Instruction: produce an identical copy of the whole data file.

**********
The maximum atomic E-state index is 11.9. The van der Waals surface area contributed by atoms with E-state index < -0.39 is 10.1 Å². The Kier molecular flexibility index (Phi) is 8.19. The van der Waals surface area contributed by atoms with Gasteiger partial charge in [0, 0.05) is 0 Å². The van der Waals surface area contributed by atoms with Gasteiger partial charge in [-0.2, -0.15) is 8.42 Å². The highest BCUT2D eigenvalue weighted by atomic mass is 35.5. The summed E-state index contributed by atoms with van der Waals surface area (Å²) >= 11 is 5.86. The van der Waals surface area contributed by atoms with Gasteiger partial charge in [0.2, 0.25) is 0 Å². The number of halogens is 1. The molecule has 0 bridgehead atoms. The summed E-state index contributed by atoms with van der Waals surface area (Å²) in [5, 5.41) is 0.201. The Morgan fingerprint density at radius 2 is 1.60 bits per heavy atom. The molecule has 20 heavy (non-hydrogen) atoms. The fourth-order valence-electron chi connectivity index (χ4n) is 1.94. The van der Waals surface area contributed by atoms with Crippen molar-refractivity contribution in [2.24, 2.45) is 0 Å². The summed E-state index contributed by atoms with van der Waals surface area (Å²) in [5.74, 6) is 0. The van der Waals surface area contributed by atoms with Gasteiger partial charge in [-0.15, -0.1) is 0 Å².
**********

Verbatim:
The maximum atomic E-state index is 11.9. The van der Waals surface area contributed by atoms with E-state index < -0.39 is 10.1 Å². The Kier molecular flexibility index (Phi) is 8.19. The van der Waals surface area contributed by atoms with Gasteiger partial charge in [0, 0.05) is 0 Å². The van der Waals surface area contributed by atoms with Gasteiger partial charge in [-0.2, -0.15) is 8.42 Å². The highest BCUT2D eigenvalue weighted by atomic mass is 35.5. The summed E-state index contributed by atoms with van der Waals surface area (Å²) >= 11 is 5.86. The van der Waals surface area contributed by atoms with Gasteiger partial charge in [0.2, 0.25) is 0 Å². The number of halogens is 1. The molecule has 0 bridgehead atoms. The summed E-state index contributed by atoms with van der Waals surface area (Å²) in [5, 5.41) is 0.201. The Morgan fingerprint density at radius 2 is 1.60 bits per heavy atom. The molecule has 20 heavy (non-hydrogen) atoms. The fourth-order valence-electron chi connectivity index (χ4n) is 1.94. The van der Waals surface area contributed by atoms with Crippen molar-refractivity contribution in [2.24, 2.45) is 0 Å². The summed E-state index contributed by atoms with van der Waals surface area (Å²) in [5.74, 6) is 0. The van der Waals surface area contributed by atoms with Gasteiger partial charge in [-0.15, -0.1) is 0 Å².